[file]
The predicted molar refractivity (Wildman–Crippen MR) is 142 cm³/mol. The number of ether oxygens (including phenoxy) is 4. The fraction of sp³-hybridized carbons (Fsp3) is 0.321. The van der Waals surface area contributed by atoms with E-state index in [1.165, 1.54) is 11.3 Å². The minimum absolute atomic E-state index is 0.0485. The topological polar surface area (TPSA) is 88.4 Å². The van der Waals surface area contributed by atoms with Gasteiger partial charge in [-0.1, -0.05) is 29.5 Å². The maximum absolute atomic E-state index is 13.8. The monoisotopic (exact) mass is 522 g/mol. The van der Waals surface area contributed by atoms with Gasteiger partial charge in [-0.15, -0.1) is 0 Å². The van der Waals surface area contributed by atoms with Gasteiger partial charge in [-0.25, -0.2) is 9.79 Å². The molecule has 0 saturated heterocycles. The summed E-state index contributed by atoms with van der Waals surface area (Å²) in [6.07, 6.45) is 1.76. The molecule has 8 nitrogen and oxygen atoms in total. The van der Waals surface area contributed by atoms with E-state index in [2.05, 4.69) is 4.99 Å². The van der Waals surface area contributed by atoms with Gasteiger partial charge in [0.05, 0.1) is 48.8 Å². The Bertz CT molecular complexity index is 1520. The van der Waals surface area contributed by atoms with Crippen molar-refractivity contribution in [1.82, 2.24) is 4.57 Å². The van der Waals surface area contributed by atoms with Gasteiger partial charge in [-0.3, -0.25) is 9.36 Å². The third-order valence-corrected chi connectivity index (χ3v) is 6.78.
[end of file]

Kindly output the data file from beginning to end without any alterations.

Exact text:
The predicted molar refractivity (Wildman–Crippen MR) is 142 cm³/mol. The number of ether oxygens (including phenoxy) is 4. The fraction of sp³-hybridized carbons (Fsp3) is 0.321. The van der Waals surface area contributed by atoms with E-state index in [1.165, 1.54) is 11.3 Å². The minimum absolute atomic E-state index is 0.0485. The topological polar surface area (TPSA) is 88.4 Å². The van der Waals surface area contributed by atoms with Gasteiger partial charge in [-0.1, -0.05) is 29.5 Å². The maximum absolute atomic E-state index is 13.8. The monoisotopic (exact) mass is 522 g/mol. The van der Waals surface area contributed by atoms with Gasteiger partial charge in [-0.15, -0.1) is 0 Å². The van der Waals surface area contributed by atoms with Gasteiger partial charge in [-0.25, -0.2) is 9.79 Å². The molecule has 0 saturated heterocycles. The summed E-state index contributed by atoms with van der Waals surface area (Å²) in [6.07, 6.45) is 1.76. The molecule has 8 nitrogen and oxygen atoms in total. The van der Waals surface area contributed by atoms with E-state index in [2.05, 4.69) is 4.99 Å². The van der Waals surface area contributed by atoms with Gasteiger partial charge in [0.05, 0.1) is 48.8 Å². The Bertz CT molecular complexity index is 1520. The van der Waals surface area contributed by atoms with Crippen molar-refractivity contribution in [1.82, 2.24) is 4.57 Å². The van der Waals surface area contributed by atoms with Gasteiger partial charge in [-0.3, -0.25) is 9.36 Å². The third-order valence-corrected chi connectivity index (χ3v) is 6.78.